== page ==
Figure 3: Original design schematic for an Alaska TA station, click to enlarge.
Installed in August 2011, TOLK is located at Toolik Lake Research Station, north of the Arctic Circle (Figure 4). Its performance has already yielded important findings on how to auger a sensor hole beneath the active layer of the permafrost to resist its seasonal freeze-thaw cycle and exposed necessary design changes needed for the vault design and power setup. Initial measurements of the seismic power-spectra show that the TOLK station is remarkably quiet compared to other Transportable Array stations in the original footprint.
Figure 4: TOLK - exterior (top left), vault interior (top right), and sensor hole (bottom)
In October 2012 four new stations were deployed across Alaska and Yukon in order to evaluate different sensor emplacement strategies and understand seasonal variations in station performance as continued preparation for the main Alaska TA deployments. These stations operate in a variety of environments and are being closed studied to hone site construction and sensor emplacement strategies. All stations are telemetered with data being delivered in real-time and accessible through the IRIS DMS. Station EPYK has been deployed with the support and cooperation of Yukon Geological Survey and Natural Resources Canada. As with TOLK, several of these stations produce data at least equal to, and in most cases considerably better than, the average performance of the original TA sites. All data from these stations are available in the IRIS archives under the TA network code.
An unprocessed seismogram of a M4.5 earthquake recorded at EPYK, ~171 km away.
Map - TA Deployment Plan (.pdf) - v. 8/5/2014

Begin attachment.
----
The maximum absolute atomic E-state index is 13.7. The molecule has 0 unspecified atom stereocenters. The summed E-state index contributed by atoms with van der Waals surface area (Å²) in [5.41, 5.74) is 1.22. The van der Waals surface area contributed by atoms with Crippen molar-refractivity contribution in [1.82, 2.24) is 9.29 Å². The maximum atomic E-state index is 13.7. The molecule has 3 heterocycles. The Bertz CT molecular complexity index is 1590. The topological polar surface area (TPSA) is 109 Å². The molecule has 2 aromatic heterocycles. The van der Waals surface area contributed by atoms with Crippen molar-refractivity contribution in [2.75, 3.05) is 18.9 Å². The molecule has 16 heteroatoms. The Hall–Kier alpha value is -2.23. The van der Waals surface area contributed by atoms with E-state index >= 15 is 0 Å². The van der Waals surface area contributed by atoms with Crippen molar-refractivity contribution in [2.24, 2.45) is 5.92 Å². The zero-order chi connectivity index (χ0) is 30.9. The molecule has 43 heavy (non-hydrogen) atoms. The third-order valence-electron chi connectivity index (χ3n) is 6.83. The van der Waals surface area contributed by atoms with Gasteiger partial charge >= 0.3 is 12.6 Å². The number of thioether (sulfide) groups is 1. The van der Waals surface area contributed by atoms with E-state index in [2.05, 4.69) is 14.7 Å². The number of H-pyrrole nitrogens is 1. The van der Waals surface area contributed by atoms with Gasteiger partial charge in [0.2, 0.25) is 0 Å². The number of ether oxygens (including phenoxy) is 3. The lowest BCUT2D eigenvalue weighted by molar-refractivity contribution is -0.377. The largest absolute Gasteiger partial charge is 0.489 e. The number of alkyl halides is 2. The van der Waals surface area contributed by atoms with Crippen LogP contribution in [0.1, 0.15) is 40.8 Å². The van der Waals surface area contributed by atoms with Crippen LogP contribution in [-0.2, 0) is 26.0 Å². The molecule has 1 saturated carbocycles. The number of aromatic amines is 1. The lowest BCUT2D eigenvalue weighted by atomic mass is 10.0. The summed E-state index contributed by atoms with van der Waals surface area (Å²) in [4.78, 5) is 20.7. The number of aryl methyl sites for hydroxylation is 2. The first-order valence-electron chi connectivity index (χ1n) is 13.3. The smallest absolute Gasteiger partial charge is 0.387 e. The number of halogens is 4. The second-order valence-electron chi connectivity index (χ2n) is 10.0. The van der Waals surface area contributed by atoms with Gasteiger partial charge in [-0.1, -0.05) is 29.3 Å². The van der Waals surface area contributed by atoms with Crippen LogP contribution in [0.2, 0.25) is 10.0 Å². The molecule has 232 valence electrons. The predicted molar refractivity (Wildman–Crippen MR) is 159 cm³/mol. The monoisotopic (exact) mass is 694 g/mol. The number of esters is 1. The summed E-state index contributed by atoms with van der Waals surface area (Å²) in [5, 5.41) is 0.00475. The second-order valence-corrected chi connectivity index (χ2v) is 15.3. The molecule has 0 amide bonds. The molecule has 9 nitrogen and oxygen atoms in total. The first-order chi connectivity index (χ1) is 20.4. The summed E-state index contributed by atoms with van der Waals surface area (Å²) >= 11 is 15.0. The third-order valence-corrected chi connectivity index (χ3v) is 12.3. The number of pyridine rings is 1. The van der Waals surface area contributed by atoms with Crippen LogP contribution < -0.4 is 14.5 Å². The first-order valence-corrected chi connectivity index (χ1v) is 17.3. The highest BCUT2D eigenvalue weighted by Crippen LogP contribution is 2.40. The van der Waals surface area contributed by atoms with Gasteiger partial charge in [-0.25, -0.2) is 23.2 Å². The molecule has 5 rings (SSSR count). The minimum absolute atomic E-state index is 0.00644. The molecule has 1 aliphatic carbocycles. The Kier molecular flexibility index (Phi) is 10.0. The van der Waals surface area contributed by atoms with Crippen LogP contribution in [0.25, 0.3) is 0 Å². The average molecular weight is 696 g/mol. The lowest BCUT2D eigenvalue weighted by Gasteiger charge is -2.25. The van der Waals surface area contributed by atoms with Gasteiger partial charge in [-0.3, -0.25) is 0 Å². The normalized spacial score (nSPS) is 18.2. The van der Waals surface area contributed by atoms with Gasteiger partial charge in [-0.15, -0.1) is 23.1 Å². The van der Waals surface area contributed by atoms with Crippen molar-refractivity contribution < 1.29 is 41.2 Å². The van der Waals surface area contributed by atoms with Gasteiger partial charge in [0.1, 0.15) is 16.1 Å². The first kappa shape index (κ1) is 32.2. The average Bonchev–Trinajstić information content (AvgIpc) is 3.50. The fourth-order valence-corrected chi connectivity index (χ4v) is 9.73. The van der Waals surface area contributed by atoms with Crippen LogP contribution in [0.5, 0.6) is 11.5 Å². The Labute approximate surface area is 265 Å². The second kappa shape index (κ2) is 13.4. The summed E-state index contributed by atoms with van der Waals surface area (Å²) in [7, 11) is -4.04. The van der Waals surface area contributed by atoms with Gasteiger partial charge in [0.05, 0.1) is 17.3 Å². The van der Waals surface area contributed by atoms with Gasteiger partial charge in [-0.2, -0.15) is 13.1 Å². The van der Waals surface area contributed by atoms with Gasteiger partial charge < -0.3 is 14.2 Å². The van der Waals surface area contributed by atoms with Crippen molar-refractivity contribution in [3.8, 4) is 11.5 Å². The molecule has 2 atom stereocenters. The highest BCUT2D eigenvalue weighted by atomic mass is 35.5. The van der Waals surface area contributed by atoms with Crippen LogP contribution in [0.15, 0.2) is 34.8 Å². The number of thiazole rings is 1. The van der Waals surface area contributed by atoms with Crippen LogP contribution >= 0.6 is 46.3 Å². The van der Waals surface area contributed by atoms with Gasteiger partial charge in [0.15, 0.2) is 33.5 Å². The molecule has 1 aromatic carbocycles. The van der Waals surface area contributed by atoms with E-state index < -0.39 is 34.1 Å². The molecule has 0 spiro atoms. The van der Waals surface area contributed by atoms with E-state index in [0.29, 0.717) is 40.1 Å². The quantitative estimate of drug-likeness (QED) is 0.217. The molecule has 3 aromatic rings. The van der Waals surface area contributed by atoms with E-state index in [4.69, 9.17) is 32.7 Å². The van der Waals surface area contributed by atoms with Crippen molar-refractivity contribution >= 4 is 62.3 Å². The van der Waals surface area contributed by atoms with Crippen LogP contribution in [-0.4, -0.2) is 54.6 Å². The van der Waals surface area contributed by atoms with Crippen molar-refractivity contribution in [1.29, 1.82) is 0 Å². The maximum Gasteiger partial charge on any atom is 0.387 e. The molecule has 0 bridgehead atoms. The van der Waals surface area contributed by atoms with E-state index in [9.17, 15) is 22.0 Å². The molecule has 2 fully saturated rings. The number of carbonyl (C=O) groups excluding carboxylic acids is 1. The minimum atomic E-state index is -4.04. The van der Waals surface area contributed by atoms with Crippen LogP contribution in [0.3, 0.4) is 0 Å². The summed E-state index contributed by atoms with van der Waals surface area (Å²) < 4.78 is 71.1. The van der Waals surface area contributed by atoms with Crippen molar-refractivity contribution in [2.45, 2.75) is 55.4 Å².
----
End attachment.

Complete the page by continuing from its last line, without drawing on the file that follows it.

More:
Map - TA Status Map with Station Names (.pdf) - v. 8/5/2014
Map - Proposed Sites with Landowner Data (.pdf) - v. 4/10/2014
Map - Proposed Sites with 20km Radius Buffers (.pdf) - v. 4/10/2014
Google Earth Points - Proposed Sites (.kmz) - v. 8/5/2014
Robert Woodward, Director of Instrumentation Services, 1-202-682-2220 ext. 206
Bob Busby, Transportable Array Manager, 1-800-504-0357
In May 2011, NSF-EarthScope held a workshop dedicated to discussing scientific opportunities in Alaska that could be explored specifically with the Transportable Array and Plate Boundary Observatory. White papers and a workshop report highlight the geologic background of Alaska and outline the key questions in solid earth science that can be addressed through EarthScope in Alaska.
In September 2011, NSF-GeoPRISMS held a workshop to determine research focuses in Alaska and coordinate with EarthScope investigators to maximally leverage the planned deployment of EarthScope’s facilities in the region.
Plafker, G. and Berg, H.C. (1994) An overview of the geology and tectonic evolution of Alaska, in Plafker, G. and Berg, H.C. (Eds.), The geology of Alaska: Boulder, Colorado, Geol. Soc. of Am., The Geology of North America, v. G1, p. 989-1021. (likely only available in print)
Freymueller, J.T., P.J. Haeussler, R.L. Wesson, and G. Ekstrom (Eds.) (2008), Active Tectonics and Seismic Potential of Alaska, Geophys. Monogr. Ser., vol. 179, 431 pp., doi:10.1029/GM179, AGU, Washington, D. C.
Servicing TOLK for the winter, October 2011